Bounding the Impact of Unbounded Attacks in Stabilization – projects 2012
Bounding the Impact of Unbounded Attacks in Stabilization
ABSTRACT:Bounding the Impact of Unbounded Attacks in Stabilization– projects 2012
Self-stabilization is a versatile approach to fault-tolerance since it permits a distributed system to recover from any transient fault that arbitrarily corrupts the contents of all memories in the system. Byzantine tolerance is an attractive feature of distributed systems that permits to cope with arbitrary malicious behaviors. Combining these two properties proved difficult: it is impossible to contain the spatial impact of Byzantine nodes in a self-stabilizing context for global tasks such as tree orientation and tree construction. We present and illustrate a new concept of Byzantine containment in stabilization. Strong Stabilization enables to contain the impact of Byzantine nodes if they actually perform too many Byzantine actions. Derived impossibility results for strong stabilization and present strongly stabilizing protocols for tree orientation and tree construction that are optimal with respect to the number of Byzantine nodes that can be tolerated in a self-stabilizing context.
The advent of ubiquitous large-scale distributed systems advocates that tolerance to various kinds of faults and hazards must be included from the very early design of such systems. Self-stabilization is a versatile technique that permits forward recovery from any kind of transient faults, while Byzantine Fault-tolerance is traditionally used to mask the effect of a limited number of malicious faults. Making distributed systems tolerant to both transient and malicious faults is appealing yet proved difficult as impossibility results are expected in many cases.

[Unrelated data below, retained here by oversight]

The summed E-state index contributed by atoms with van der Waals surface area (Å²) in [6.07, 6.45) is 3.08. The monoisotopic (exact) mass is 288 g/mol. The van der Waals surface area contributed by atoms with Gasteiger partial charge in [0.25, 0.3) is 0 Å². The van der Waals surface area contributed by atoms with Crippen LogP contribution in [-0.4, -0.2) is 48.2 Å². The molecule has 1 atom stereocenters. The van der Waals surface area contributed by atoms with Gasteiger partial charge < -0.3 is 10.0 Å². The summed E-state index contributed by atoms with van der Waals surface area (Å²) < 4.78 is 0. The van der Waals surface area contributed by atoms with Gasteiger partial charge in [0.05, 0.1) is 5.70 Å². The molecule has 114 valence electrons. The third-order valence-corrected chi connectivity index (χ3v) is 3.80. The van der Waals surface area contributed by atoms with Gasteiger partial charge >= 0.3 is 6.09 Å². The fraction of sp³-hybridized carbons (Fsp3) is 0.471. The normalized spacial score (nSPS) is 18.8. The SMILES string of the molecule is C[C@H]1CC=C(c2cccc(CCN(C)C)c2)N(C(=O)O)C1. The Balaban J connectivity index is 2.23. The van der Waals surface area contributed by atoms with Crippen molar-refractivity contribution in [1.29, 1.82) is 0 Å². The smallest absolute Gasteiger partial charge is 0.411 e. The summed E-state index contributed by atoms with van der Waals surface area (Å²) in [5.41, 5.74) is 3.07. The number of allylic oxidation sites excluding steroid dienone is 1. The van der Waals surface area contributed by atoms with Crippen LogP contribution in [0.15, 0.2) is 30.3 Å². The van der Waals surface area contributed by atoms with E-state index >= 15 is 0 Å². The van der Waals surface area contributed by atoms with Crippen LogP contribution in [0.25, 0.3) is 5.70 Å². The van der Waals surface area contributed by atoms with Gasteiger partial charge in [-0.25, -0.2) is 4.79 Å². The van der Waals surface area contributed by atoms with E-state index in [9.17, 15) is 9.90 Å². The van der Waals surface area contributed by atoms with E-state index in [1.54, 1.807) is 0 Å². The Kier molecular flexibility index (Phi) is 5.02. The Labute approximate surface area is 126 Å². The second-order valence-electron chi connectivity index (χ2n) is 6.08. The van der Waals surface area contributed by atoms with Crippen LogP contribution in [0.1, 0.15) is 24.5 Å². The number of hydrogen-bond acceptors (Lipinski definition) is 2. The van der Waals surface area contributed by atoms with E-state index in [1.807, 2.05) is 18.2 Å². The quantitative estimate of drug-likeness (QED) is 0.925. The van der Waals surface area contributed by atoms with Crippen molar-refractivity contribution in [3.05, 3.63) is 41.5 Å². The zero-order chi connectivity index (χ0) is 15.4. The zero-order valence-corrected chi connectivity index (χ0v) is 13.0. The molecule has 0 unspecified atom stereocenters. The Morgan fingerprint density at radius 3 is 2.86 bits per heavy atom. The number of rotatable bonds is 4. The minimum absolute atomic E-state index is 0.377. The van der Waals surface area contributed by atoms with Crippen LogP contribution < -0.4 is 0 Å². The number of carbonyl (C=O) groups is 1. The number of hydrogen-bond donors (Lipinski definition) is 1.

Two main paths have been followed to study the impact of Byzantine faults in the context of self- stabilization.
The first one is Byzantine fault masking. In completely connected synchronous systems, one of the most studied problems in the context of self-stabilization with Byzantine faults is that of clock synchronization. Probabilistic self stabilizing protocols were proposed for up to one third of Byzantine processors, while deterministic solutions tolerate up to one fourth and one third of Byzantine processors, respectively.
The second one is Byzantine containment. For local tasks (i.e. tasks whose correctness can be checked locally, such as vertex coloring, link coloring, or dining philosophers), the notion of strict stabilization was proposed. Strict stabilization guarantees that there exists a containment radius outside which the effect of permanent faults is masked. Authors show that this Byzantine containment scheme is possible only for local tasks. As many problems are not local, it turns out that it is impossible to provide strict stabilization for those.
v Investigate the possibility of Byzantine containment in a self stabilizing setting for tasks that are global, and focus on two global problems, namely tree orientation and tree construction.
v Recall that strict stabilization requires that processes beyond the containment radius eventually achieve their desired behavior and are never disturbed by Byzantine processes afterwards.
v Allowed these correct processes beyond the containment radius to be disturbed by Byzantine processes, but only a limited number of times, even if Byzantine nodes take an infinite number of actions.
v To present new possibility results for containing the influence of unbounded Byzantine behaviors.